Infiltration & Inflow
Needham's collection system conveys an average daily wastewater flow of 5.30 million gallons per day (mgd) from the Town of Needham, which includes approximately 3.48 mgd of infiltration / inflow. On an average annual basis, approximately 66% of the flow leaving the town is sump pump water or ground water leaking into the system that finds there way into the town's 130 miles of sanitary sewers. At certain times of the year, the infiltration / inflow problem is much worse, peaking to an approximately 82% of the flow consisting of infiltration / inflow.
What is infiltration/inflow (I/I)?
Excess water that flows into sewer pipes from groundwater and stormwater is called infiltration and inflow or I/I. Groundwater infiltration seeps into sewer pipes through holes, cracks, joint failures, and faulty connections. Stormwater inflow rapidly flows into sewers via roof drain downspouts, foundation drains, storm drain cross-connections, and through holes in manhole covers. Most I/I is caused by aging infrastructure that needs maintenance or replacement.
Infiltration is groundwater, or groundwater that is influenced by surface or sea water, that enters sewer pipes (interceptors, collectors, manholes (MH), or side sewers) through holes, breaks, joint failures, connection failures and other openings. Infiltration quantities often exhibit seasonal variation in response to groundwater levels. Storm events can trigger a rise in groundwater levels and increase infiltration flows. The highest infiltration flows are observed following significant storm events or following prolonged periods of precipitation. Since infiltration is related to the total amount of piping and appurtenances in the ground and not to any specified water use component, it is usually expressed in terms of the total land area being served, or in terms of the lengths and diameters of sewer pipe. The unit quantity used in this study is gallons per acre per day (GPAD). See picture above for a graphical view of the sources of infiltration.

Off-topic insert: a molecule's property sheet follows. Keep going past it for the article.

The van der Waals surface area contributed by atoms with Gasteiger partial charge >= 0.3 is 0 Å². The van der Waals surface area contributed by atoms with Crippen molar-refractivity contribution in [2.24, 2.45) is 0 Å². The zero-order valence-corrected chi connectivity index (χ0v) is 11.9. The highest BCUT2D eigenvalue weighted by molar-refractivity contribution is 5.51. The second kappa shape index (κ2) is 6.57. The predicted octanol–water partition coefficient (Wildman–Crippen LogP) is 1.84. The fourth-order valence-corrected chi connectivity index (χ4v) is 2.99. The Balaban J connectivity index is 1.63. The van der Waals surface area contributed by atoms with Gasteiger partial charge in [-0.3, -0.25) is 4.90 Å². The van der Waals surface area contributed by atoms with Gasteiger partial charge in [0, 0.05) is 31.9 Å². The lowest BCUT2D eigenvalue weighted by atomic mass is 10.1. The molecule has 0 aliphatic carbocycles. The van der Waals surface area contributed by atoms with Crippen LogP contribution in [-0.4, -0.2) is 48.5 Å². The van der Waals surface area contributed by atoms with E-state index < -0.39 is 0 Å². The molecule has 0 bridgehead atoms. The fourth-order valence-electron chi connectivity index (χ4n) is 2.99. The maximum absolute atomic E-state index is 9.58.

Inflow is surface water that enters the wastewater system from yard, roof and footing drains, from cross-connections with storm drains, downspouts, and through holes in manhole covers. Inflow occurs as a result of storm events such as rainfall, snowfall, springs or snow melt that contribute to excessive sewer flows. Peak inflow can occur during heavy storm events when storm sewer systems are surcharged, resulting in hydraulic backups and local ponding. See picture above for a graphical view of the sources of inflow.
Why is I/I a problem?
Additional water in the sewer system is a problem because:
- It takes up capacity in the sewer pipes and ends up at the wastewater treatment plant where it must be treated like sewage, resulting in higher treatment costs. These costs are then transferred to you, the user.
- Requires new and larger wastewater facilities to convey and treat larger volumes of flow, resulting in higher capital expenditures.
- I/I flows contribute to sewer system overflows into local homes and the area waterways, negatively impacting public health and the environment.
What is the Town doing to reduce or eliminate Inflow and Infiltration (I/I)?
While it is virtually impossible to eliminate all I/I from any sewer system, the Town of Needham has begun a program to rehabilitate the existing system in an effort to reduce the amount of clean water entering the sewer system in an effort to improve system reliability and reduce the costs which residents and businesses pay.
How do we locate Inflow and Infiltration (I/I)?
The primary method used to locate infiltration is by closed circuit television inspection. During this process a small robotic camera is placed inside the sewer main on a self propelled crawler. The camera displays the internal condition of the sewer pipe to the camera operator who records any defects observed. The report and digital video of the inspection are then reviewed by an engineer who determines the appropriate repair needed for a given defect or defects present in the pipe
Additional methods used to locate I/I include manhole inspection, smoke testing, dyed water tracing, and internal building inspections.
How do we remove Inflow and Infiltration (I/I)?
There are many methods and technologies available to remove and reduce I/I. Modern techniques allow for the sewer lines to be inspected, cleaned, and even replaced or rehabilitated without traditional open-cut excavation. These "trenchless technologies" allow for rehabilitation and repair of sewers without the expense and interruption of conventional open-cut excavation. Not only is it more convenient to employ trenchless technologies to rehabilitate the sewer system, but it is also extremely cost effective when compared to open-cut methods.